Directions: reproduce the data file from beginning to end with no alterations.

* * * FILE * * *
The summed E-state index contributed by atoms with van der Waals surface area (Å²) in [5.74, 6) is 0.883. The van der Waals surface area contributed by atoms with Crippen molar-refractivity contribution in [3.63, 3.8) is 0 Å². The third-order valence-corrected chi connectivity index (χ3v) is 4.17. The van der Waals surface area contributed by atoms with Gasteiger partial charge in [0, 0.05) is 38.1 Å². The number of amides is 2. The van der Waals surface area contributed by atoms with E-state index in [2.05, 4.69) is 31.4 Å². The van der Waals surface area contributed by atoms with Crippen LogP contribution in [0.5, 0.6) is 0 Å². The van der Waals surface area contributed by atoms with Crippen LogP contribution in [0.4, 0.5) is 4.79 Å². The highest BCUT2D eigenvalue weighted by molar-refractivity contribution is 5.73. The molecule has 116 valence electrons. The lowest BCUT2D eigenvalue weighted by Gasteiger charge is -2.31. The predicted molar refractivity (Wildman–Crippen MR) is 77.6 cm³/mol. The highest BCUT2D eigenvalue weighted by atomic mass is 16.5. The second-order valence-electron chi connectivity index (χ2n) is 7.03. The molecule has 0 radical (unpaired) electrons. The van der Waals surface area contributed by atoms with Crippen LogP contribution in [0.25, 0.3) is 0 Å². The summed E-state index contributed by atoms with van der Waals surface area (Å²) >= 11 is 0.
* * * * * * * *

The summed E-state index contributed by atoms with van der Waals surface area (Å²) in [5.74, 6) is 0.883. The van der Waals surface area contributed by atoms with Crippen molar-refractivity contribution in [3.63, 3.8) is 0 Å². The third-order valence-corrected chi connectivity index (χ3v) is 4.17. The van der Waals surface area contributed by atoms with Gasteiger partial charge in [0, 0.05) is 38.1 Å². The number of amides is 2. The van der Waals surface area contributed by atoms with E-state index in [2.05, 4.69) is 31.4 Å². The van der Waals surface area contributed by atoms with Crippen LogP contribution in [0.5, 0.6) is 0 Å². The van der Waals surface area contributed by atoms with Crippen LogP contribution in [0.4, 0.5) is 4.79 Å². The highest BCUT2D eigenvalue weighted by molar-refractivity contribution is 5.73. The molecule has 116 valence electrons. The lowest BCUT2D eigenvalue weighted by Gasteiger charge is -2.31. The predicted molar refractivity (Wildman–Crippen MR) is 77.6 cm³/mol. The highest BCUT2D eigenvalue weighted by atomic mass is 16.5. The second-order valence-electron chi connectivity index (χ2n) is 7.03. The molecule has 0 radical (unpaired) electrons. The van der Waals surface area contributed by atoms with Crippen LogP contribution in [0.25, 0.3) is 0 Å². The summed E-state index contributed by atoms with van der Waals surface area (Å²) >= 11 is 0.